What is Google Search Console?16 Jul 2020
Google Search Console (GSC) is one of those tools that every website should have set up, no matter the size or type of website.
Quite often, on our SEO essentials course, we find that many delegates have either never heard of GSC or have it set up but have never used it/don’t know what it does.
So in this article, we will go introduce you to Search Console and some of its most useful features.
But first of all…
Google Search Console, or GSC, is a completely free tool provided by Google that allows webmasters to “monitor, maintain, and troubleshoot your site's presence in Google Search results”.
Sound too technical? It isn’t. Search Console is for Webmasters, SEO’s, Business Owners, Musicians, Freelancers...anyone with a website.
It is a user-friendly platform providing reports and tools for everyone to use, ok admittedly some of the more detailed report information can get a bit technical, but there is still plenty of useful information available for non-techy folk.
Google Search Console has lots of great reports which will help you get a better idea of how Google is finding and seeing your website.
It is also the place where you’ll find any messages related to issues Google discovered when crawling your site or if you have been penalised for breaking Google’s Search Guidelines.
There are many different reports and tools available in GSC, lets take a look at some of the more useful ones:
GSC shows you organic traffic performance for your site (through Google only, obviously). Unlike Google Analytics, Search Console shows you Search Terms and Search Impressions (the number of times your page has appeared in Google Search Results) along with Clicks and Ranking Position. You can go back up to 16 months and even get data for the current day.
With lots of filtering options, you can get a good picture of your more popular pages, by device, country and search terms users are using to find your site.
You can also connect GSC with your Google Analytics and pull in this data to Analytics.
Your XML sitemap is used by search engines to help them discover all the pages in your website. When they hit your website they will try to find the XML sitemap.
In GSC you can submit your XML Sitemap by entering the URL, ensuring that Google can easily find it, and therefore, your pages within your website.
If you find you have pages appearing in Google Search results that you don’t want there, you can use the tool in GSC to quickly remove them. Although this only a temporary fix and will stay in place for just 6 months.
Core Web Vitals is a relatively new report, but one that is going to become increasingly important as Google shifts its ranking algorithms next year.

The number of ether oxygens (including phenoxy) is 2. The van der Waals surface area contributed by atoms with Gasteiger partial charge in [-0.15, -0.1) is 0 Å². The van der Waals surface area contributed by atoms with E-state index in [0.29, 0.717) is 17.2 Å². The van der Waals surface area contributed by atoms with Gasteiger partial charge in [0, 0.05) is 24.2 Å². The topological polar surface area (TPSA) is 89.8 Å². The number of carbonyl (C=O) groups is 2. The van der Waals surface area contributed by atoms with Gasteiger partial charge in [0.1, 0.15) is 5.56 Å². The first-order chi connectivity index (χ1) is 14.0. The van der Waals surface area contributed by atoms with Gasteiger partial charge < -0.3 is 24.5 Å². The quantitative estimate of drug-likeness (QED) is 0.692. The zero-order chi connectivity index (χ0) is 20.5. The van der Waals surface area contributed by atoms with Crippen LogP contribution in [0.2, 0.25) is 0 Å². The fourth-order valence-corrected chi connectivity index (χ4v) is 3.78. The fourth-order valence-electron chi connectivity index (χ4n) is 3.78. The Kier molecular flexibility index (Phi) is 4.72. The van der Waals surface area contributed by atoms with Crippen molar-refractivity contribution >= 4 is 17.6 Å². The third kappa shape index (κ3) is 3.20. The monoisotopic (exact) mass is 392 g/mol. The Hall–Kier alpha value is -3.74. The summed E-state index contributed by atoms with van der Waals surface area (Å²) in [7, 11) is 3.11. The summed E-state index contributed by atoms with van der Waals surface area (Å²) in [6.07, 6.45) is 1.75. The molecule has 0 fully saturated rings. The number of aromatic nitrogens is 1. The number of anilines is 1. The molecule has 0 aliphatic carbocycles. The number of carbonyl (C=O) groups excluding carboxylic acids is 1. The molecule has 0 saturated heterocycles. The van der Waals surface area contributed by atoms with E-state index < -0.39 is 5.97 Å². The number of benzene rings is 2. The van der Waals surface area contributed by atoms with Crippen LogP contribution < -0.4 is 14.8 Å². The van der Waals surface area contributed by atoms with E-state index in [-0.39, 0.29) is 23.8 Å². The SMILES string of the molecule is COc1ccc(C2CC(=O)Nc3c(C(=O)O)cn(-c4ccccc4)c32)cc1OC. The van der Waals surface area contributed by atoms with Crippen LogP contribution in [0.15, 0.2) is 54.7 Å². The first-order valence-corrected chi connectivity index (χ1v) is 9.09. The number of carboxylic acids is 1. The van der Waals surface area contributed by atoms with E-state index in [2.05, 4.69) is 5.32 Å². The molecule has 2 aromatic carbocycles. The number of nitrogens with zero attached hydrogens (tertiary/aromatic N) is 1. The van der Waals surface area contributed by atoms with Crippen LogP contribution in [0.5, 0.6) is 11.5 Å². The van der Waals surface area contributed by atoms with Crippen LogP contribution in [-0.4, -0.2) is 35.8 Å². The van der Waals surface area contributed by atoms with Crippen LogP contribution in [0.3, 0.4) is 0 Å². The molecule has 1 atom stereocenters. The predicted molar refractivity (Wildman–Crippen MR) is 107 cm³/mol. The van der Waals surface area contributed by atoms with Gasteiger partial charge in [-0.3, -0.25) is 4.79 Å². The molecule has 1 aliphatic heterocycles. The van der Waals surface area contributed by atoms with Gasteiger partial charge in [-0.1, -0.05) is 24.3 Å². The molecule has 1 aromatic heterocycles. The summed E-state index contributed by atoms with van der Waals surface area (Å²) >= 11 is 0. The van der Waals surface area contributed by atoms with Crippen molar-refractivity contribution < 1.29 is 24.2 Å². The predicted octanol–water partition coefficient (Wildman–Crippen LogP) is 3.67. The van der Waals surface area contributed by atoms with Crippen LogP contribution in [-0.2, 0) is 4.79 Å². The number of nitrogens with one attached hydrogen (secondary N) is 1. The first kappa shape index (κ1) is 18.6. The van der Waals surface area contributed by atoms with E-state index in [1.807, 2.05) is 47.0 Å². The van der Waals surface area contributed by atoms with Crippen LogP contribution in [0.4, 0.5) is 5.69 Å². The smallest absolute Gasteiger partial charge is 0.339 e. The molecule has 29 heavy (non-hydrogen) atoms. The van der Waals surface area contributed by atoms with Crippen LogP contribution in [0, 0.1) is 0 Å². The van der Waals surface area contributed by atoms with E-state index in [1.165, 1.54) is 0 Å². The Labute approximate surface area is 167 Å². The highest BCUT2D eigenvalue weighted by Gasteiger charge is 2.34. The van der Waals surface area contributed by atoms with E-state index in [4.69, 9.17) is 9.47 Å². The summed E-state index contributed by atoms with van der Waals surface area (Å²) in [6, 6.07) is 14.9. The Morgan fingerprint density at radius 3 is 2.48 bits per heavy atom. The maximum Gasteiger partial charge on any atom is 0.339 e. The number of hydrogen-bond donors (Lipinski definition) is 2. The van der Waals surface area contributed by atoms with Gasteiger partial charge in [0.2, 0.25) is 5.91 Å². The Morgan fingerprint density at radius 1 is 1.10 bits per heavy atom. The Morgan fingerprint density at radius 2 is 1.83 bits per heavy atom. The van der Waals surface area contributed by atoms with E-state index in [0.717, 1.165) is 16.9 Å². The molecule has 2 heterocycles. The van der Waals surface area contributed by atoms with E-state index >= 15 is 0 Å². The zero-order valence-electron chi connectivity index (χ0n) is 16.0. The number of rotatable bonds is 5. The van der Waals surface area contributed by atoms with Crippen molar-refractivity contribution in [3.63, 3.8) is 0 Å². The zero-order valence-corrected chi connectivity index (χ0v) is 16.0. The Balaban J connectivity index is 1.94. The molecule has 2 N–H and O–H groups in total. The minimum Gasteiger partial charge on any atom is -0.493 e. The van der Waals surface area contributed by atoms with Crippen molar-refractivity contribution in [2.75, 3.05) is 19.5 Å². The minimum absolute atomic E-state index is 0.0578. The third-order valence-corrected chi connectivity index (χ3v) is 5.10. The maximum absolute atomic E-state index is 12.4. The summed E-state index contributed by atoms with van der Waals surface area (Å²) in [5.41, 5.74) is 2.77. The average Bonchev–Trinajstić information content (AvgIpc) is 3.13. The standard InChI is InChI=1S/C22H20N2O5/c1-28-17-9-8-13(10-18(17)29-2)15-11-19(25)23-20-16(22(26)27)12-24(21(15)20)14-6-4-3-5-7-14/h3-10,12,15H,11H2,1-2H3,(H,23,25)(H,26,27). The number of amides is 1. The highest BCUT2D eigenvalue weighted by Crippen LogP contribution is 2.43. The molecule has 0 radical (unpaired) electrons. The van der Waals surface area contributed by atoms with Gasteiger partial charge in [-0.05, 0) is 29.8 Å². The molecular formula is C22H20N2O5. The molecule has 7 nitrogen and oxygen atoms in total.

This report scores your website pages based on a mix of page speed and user experience elements on desktop and mobile. It also offers suggestions on how to improve your score. These statistics, and more, can also be manually checked through the Pagespeed Insights tool.
If Google detects any structured mark-up on your pages GSC will display the different types of structured mark found such as Events, FAQs, Logos, Products etc.
If there are any errors with any of the mark-up it will display warnings or errors by the page and give specific details to the part of the code which is incorrect.
It will also display if Google found any issues with your site when displayed on mobile, for example, if it doesn't size down correctly or the links are too small.
GSC provides you with data about internal links and external links, that is links from other websites pointing to your pages.
GSC provides reports for the domains that link to you the most, the pages they link to and the anchor text used (unfortunately they are separate reports and not married up.) Each of these can be downloaded as a CSV file.
Whilst this report doesn’t go into as much depth as other backlink tools out there, it is still interesting to see Googles’ view of which of your pages are gaining the most links and where they are coming from.
If Google has identified that your website has broken their user guidelines you will find a notification here, with further details.
Similarly, if Google believes that your website has been hacked or has discovered other security issues you will be notified here.
Setting up Google Search Console is relatively easy.
If you have Analytics or Tag Manager already set up you can verify your site through these.
Otherwise, it’s just a case of copying a small bit of code provided by Google and dropping it into the HTML of your site.
Not comfortable editing HTML? Most CMS’s will have an area, or plugin, available for you to enter such tags otherwise it is best to speak to a developer.
And the third option is uploading a file to the server where you are hosting the site.
We’ve only touched upon some of the features of Search Console in this post, it is a very useful tool and its completely FREE, so there isn’t really any reason not to set it up.
Want to know more about Search Console or SEO in general? Take a look at our SEO course.
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